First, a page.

Occasionally I take my inspiration from a classic savory combination and adapt it to dessert. In Italy, blood oranges and fennel are mixed to make a refreshing winter salad. But in my kitchen, that pairing becomes a blood orange sorbet served with candied fennel.

In the same vein, a typical savory Thai dish might include coconut milk and cilantro--the vibrancy of the herb cutting through the luscious richness of the coconut. I do the same thing in my coconut tapioca dessert, drizzling cilantro syrup over the pearls in their silky sauce.

Something to keep in mind with this experimentation is that not all savories are adaptable to desserts. Instinctively, I wouldn’t try making dessert from fish or meat. To do that would be to turn it into the entree. After all, dessert should be whimsical and playful; adding meat would make it nothing more than nourishment. And that’s what the rest of the meal is for.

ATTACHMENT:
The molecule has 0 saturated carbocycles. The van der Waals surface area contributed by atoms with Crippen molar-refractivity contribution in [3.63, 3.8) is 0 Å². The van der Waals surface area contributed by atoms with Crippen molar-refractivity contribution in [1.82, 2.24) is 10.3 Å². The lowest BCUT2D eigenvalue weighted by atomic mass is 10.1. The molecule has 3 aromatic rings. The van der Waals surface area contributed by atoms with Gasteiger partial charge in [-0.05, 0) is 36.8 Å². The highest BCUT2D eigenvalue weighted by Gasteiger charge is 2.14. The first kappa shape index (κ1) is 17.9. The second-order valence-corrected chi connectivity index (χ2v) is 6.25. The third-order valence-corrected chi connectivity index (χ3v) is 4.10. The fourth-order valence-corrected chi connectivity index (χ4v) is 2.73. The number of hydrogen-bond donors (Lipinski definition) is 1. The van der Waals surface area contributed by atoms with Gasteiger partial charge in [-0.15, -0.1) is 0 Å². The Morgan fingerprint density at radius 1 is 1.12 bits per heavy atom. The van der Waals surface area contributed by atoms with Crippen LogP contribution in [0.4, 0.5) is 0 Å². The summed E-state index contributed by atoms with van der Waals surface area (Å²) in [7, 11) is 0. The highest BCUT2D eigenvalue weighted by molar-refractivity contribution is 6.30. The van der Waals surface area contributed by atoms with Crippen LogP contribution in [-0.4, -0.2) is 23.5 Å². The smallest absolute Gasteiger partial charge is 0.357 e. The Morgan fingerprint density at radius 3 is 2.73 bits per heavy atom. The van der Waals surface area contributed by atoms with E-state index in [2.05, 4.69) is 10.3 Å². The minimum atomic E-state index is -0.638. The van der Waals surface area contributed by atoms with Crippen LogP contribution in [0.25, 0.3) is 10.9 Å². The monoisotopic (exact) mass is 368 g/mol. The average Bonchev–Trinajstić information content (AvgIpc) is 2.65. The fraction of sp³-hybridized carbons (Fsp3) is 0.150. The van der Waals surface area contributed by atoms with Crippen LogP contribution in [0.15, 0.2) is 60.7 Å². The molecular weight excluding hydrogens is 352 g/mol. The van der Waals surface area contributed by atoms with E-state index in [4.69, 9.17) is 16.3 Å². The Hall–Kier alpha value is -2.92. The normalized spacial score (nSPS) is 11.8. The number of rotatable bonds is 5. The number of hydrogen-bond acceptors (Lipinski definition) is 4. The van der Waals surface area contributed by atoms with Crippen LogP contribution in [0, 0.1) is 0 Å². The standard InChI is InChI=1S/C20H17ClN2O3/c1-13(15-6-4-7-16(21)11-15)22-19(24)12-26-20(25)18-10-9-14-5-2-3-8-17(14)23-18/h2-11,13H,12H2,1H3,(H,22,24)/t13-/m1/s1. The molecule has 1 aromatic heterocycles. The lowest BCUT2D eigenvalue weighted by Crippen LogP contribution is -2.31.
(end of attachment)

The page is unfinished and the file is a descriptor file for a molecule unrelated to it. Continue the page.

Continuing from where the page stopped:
Fleming is pastry chef at Gramercy Tavern in New York. She and Clark are co-authors of “The Last Course” (Random House, $40).


Goat-Cheese Cheesecake

Active Work Time: 10 minutes * Total Preparation Time: 2 hours

Use the mildest goat cheese you can. Taste a few brands until you find one with a suitably mild, light taste. Avoid an aged cheese, which would be too strong and sharp for this recipe.

1 1/4 cups plus 2 tablespoons (11 ounces) cream cheese, room temperature

8 ounces fresh goat cheese, room temperature

1/2 cup sugar

1/2 vanilla bean, split lengthwise, pulp scraped

1 1/2 cups mascarpone cheese

4 eggs

Heat the oven to 325 degrees. Wrap the outside of an 8-inch springform pan with foil and set aside.

Combine the cream cheese, goat cheese, sugar and vanilla pulp in the bowl of an electric mixer and beat until smooth and creamy. Add the mascarpone and beat until smooth.